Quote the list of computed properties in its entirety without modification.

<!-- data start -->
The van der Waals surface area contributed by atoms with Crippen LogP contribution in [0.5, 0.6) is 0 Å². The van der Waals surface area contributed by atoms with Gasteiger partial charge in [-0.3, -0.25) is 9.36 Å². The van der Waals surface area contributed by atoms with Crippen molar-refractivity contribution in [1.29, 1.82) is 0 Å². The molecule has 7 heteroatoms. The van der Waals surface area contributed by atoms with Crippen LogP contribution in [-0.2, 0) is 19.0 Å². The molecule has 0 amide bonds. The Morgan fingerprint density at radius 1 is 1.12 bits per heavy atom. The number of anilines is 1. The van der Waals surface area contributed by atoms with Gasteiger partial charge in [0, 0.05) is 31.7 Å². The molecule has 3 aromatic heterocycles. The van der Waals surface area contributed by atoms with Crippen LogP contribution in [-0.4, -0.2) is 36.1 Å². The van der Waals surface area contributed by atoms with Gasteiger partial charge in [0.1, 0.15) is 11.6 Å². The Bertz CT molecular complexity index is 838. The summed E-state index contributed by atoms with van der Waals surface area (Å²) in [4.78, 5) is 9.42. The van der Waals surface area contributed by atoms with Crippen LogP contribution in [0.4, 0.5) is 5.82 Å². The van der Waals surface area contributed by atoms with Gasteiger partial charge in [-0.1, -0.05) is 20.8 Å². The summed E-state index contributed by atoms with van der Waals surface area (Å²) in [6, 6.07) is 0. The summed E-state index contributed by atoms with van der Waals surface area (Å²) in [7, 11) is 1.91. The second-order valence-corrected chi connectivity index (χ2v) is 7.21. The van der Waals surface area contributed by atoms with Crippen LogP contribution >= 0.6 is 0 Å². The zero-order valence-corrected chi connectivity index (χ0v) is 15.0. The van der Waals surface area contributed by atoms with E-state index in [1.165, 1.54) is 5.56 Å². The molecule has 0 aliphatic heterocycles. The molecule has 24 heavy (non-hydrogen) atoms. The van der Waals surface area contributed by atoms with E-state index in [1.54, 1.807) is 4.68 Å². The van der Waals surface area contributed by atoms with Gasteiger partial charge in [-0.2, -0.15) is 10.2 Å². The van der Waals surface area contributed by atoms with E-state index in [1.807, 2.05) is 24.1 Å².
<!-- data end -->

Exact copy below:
The van der Waals surface area contributed by atoms with Crippen LogP contribution in [0.5, 0.6) is 0 Å². The van der Waals surface area contributed by atoms with Gasteiger partial charge in [-0.3, -0.25) is 9.36 Å². The van der Waals surface area contributed by atoms with Crippen molar-refractivity contribution in [1.29, 1.82) is 0 Å². The molecule has 7 heteroatoms. The van der Waals surface area contributed by atoms with Crippen LogP contribution in [-0.2, 0) is 19.0 Å². The molecule has 0 amide bonds. The Morgan fingerprint density at radius 1 is 1.12 bits per heavy atom. The number of anilines is 1. The van der Waals surface area contributed by atoms with Gasteiger partial charge in [0, 0.05) is 31.7 Å². The molecule has 3 aromatic heterocycles. The van der Waals surface area contributed by atoms with Crippen LogP contribution in [-0.4, -0.2) is 36.1 Å². The van der Waals surface area contributed by atoms with Gasteiger partial charge in [0.1, 0.15) is 11.6 Å². The Bertz CT molecular complexity index is 838. The summed E-state index contributed by atoms with van der Waals surface area (Å²) in [4.78, 5) is 9.42. The van der Waals surface area contributed by atoms with Crippen LogP contribution in [0.4, 0.5) is 5.82 Å². The van der Waals surface area contributed by atoms with Gasteiger partial charge in [-0.1, -0.05) is 20.8 Å². The summed E-state index contributed by atoms with van der Waals surface area (Å²) in [6, 6.07) is 0. The summed E-state index contributed by atoms with van der Waals surface area (Å²) in [7, 11) is 1.91. The second-order valence-corrected chi connectivity index (χ2v) is 7.21. The van der Waals surface area contributed by atoms with Crippen LogP contribution >= 0.6 is 0 Å². The zero-order valence-corrected chi connectivity index (χ0v) is 15.0. The van der Waals surface area contributed by atoms with E-state index in [1.165, 1.54) is 5.56 Å². The molecule has 0 aliphatic heterocycles. The molecule has 24 heavy (non-hydrogen) atoms. The van der Waals surface area contributed by atoms with E-state index in [1.54, 1.807) is 4.68 Å². The van der Waals surface area contributed by atoms with Gasteiger partial charge in [-0.2, -0.15) is 10.2 Å². The van der Waals surface area contributed by atoms with E-state index in [1.807, 2.05) is 24.1 Å².